Cert – 18, Run-time – 2 hours 27 minutes, Director – Zack Snyder
A group of specialists and survivors head into a zombie infested Las Vegas to retrieve $200 million from a casino vault before the city is blown up.
There are plenty of ideas in Zack Snyder’s Army Of The Dead that are undeniably cool. By now we’ve all likely seen some form of marketing involving the zombie tiger. There are a number of elements throughout the film that feel as if the screenwriters thought of what ideas would be cool and haven’t overly been seen before and tried to put them into the film. While some are pulled off better than others – there’s a reason the zombie tiger has been talked about so much – many feel at home in the hybrid plot of the film. Dawn Of The Dead meets Shaun Of The Dead meets Ocean’s Eleven as a group of specialists and survivors of a zombie outbreak in Las Vegas are recruited to go back into the infested city to get $200 million from a casino vault before the city is blown up the next day to prevent the further zombie spread.
We’re introduced to a handful of this gang in the early stages of the film – particularly watching them fight for survival in an extended slow-motion montage showing the initial spread of zombies throughout Las Vegas. Set to a slow rendition of Viva Las Vegas it’s the first of a number of lengthy ideas throughout the film. At almost two and a half hours this is a long film. Many scenes, particularly early on in the film, feel as if they build up to their point instead of getting to it, losing the attention of the viewer and adding to the feeling of the run-time. Things do pick up in the second half of the piece, particularly as the stakes raise and the heist truly comes into form.
Zombies enclose in, some of which are evolved, smarter, faster and stronger than the regular flesh-eaters. As the goal seems closer to being achieved the undead pose a stronger threat, added to by the looming bomb drop, and the attempts to create comic relief don’t appear to be as present anymore. This final point isn’t necessarily a bad thing, most attempts come through German safecracker Dieter (Matthias Schweighöfer) and don’t have the best success rate at properly landing. It allows for less stalling and pausing as bigger action moments begin to emerge. While not all of the early chases and attacks gain an effective response from the viewer Snyder certainly pans out an engaging casino shootout, demonstrating well his advanced zombies and the mutations that make them an even stronger force to face. Although nothing quite seems to be as much of a challenge for any of the, sometimes busy, ensemble cast than a mattress poses for Dave Bautista – very much the leader of the pack, the character whose eyes we see most of the film’s events through.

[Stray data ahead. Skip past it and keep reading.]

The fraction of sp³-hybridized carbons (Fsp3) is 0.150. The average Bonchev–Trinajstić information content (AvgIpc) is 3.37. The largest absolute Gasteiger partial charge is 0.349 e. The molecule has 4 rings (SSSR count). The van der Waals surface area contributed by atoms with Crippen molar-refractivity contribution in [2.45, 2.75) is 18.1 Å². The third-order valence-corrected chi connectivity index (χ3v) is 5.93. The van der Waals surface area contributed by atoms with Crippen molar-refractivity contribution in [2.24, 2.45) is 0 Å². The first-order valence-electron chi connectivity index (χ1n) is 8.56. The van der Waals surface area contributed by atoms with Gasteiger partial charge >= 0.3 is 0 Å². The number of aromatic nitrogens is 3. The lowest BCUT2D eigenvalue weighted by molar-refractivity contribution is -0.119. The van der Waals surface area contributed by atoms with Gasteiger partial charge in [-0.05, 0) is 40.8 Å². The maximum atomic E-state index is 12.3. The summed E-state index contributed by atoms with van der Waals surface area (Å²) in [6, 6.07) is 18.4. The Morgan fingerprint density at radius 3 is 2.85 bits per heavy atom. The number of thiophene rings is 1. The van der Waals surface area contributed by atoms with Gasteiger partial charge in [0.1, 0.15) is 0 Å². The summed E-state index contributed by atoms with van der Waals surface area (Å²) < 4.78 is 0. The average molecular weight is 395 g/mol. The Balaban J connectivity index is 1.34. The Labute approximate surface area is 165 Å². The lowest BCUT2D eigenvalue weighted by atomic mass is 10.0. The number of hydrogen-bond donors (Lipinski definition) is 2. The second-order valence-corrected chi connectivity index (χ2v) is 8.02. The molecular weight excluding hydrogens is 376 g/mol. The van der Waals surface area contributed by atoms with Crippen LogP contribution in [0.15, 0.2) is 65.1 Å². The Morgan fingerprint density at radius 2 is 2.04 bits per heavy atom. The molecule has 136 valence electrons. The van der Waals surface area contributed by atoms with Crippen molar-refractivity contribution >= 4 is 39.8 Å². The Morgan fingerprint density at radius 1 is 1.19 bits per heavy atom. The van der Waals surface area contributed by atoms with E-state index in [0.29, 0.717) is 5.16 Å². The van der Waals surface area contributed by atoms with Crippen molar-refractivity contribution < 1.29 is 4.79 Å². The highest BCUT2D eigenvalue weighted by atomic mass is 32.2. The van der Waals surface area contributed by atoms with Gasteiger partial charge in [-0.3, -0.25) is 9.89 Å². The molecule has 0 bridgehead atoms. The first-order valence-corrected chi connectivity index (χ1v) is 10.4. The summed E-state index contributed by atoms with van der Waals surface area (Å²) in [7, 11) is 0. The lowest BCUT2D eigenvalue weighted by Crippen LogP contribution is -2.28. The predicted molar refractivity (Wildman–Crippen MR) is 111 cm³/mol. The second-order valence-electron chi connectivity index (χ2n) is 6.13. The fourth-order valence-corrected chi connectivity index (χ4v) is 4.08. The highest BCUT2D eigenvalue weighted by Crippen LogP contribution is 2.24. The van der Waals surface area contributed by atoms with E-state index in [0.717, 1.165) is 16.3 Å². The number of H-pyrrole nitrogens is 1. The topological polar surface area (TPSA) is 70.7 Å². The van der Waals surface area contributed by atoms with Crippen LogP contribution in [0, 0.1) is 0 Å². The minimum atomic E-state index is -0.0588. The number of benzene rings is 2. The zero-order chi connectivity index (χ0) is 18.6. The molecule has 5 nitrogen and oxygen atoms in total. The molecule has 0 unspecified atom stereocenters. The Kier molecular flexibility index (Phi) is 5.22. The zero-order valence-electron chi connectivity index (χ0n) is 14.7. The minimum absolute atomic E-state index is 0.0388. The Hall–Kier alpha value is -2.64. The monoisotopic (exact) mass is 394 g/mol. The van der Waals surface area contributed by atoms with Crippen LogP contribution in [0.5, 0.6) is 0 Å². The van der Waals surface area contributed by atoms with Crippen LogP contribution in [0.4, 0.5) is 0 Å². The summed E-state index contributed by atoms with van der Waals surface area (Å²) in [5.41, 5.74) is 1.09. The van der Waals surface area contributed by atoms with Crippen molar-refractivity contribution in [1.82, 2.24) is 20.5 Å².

While we have Bautista as the figure with whom we spend the most time we get little time to form a connection with anyone else. Leading to a lack of tension in certain high-stakes scenes when close action with the undead is involved. Boosted by the fact that a lot of the time the decision has been made for the majority of the screen to be out of focus. Often only one character or detail is in focus, likely to draw attention to just this and allow for the detail to be further recognised. However, instead it’s the largely out of focus areas that draw attention and somehow to prove an oddly distracting visual choice – particularly in the exterior scenes. The overall distanced connection causes some of the more emotional and personal beats of the film to fall flat, and therefore adds to the feeling of the run-time in the scenes between the core heist and action set-pieces. Moments which stand out as well-executed big budget B-movie style pieces of entertainment in an otherwise uneven mixture of less direct, lengthy scenes.
While it has a number of good ideas, and certainly some engaging action and heist sequences, Army Of The Dead is overall too long and busy to be an overall satisfying watch, even one where you can properly turn off to embrace it.